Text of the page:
Anglo Saxon Chronicles
These are the relevent extracts from the Anglo Saxon Chronicles
AD477. This year Aelle, and his three sons, Cymen, and Wlencing, and Cissa, came to the land of Britain with
three ships, at a place which is named Cymenes-ora, and there slew many Welsh, and some they drove in flight into
the wood that is named Andreds-lea.
AD 893. This year went the large army, that we before spoke about, back from the eastern district westward to
Bologne; and there were shipped; so that they transported themselves over at one time with their horses withal. And
they came up with two hundred and fifty ships into the mouth of the Limne, which is in East-Kent, at the east end of the
vast wood that we call Andred. This wood is in length, east and west, one hundred and twenty miles, or longer, and
thirty miles broad. The river that we before spoke about lieth out of the weald. On this river they towed up their ships
as far as the weald, four miles from the mouth outwards; and there destroyed a fort within the fen, whereon sat a few
churls, and which was hastily wrought. Soon after this came Hasten up with eighty ships into the mouth of the Thames,
and wrought him there a work at Milton, and the other army at Appledore.
So we have a large forest 120 miles long by 30 miles wide covering the area.
Lets look at the Saxon word 'hyrst' which is commonly explained as meaning 'A hurst, copse, wood.' however as these
hurst appear in forested areas it is more likely to mean 'a clearing in the forest', and as you can see from the green
outline on the map it does seem to show the extent of the forest of Andredsweald.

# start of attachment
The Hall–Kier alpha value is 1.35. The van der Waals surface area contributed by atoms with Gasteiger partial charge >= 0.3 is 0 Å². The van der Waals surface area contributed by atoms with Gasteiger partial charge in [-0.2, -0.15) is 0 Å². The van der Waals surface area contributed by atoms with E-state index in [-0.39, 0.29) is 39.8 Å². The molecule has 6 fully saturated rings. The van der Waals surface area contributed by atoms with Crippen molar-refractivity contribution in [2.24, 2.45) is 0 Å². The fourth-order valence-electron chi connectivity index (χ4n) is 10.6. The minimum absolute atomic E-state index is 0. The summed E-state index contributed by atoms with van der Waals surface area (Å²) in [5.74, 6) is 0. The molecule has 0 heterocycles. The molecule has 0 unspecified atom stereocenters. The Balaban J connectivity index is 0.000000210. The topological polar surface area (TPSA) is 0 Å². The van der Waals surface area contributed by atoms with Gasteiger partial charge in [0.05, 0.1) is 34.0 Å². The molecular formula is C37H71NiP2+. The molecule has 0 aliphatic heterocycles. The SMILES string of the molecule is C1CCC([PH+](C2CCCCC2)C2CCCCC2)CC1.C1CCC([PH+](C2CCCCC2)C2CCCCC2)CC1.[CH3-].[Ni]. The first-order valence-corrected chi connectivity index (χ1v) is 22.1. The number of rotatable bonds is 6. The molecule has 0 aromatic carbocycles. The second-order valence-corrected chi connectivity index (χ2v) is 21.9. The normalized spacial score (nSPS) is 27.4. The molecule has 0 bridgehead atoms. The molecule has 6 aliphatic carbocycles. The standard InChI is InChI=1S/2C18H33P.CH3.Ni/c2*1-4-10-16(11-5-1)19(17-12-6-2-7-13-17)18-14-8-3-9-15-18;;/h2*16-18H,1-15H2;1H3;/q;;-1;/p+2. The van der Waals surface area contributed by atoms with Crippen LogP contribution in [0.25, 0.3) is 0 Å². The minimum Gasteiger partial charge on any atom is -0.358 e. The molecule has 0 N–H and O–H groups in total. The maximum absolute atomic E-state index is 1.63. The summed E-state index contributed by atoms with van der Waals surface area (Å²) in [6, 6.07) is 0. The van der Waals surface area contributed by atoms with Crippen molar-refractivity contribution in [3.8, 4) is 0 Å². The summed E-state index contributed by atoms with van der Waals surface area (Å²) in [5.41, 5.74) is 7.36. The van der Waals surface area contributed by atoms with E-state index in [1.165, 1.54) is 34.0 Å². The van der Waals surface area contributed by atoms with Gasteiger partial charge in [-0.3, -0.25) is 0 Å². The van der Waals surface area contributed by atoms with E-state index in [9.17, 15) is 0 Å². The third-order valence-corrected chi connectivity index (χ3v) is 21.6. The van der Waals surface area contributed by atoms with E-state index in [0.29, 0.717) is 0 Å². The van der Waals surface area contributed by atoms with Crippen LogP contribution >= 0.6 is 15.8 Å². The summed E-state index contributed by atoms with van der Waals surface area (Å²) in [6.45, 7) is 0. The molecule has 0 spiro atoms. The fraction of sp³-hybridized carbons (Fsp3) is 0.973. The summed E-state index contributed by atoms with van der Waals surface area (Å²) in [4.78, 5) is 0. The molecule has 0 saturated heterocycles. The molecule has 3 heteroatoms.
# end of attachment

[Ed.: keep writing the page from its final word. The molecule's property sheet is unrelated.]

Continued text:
As an aside, the majority of hursts appear to be in forested areas such as Andredsweald in the south east and along the
North Wales, English border
A plot of all the Domesday Records for the area shows a very
sparsely populated area, which corresponds quite closely to the outline shown using 'hursts'.
However the term Hurst only seemed to come into major use after the Normans created the Domesday Book in 1086AD as
this map of the Domesday villages containing hurst shows.
A significant proportion of the 'hursts' have churches from the late 1200's to the 1400's so showing that they were
founded after 1066 and before 1300.
The only influence of Population migration between those dates was the Norman Invasion, as the next major influencer
was the Black Death which didn't really appear till the mid 1300's.
The hursts were most likely founded by the local fyrd bringing their families into the forest to escape persecution or
by Saxons being displaced by having their land confiscated..
The Domesday villages that are named hurst are all near Hastings and its
iron workings, and could be interpreted as the home of foreign mercenaries paid by the Haestingas to defend the
valuable resources in the area.
Total Locations shown on this map is 349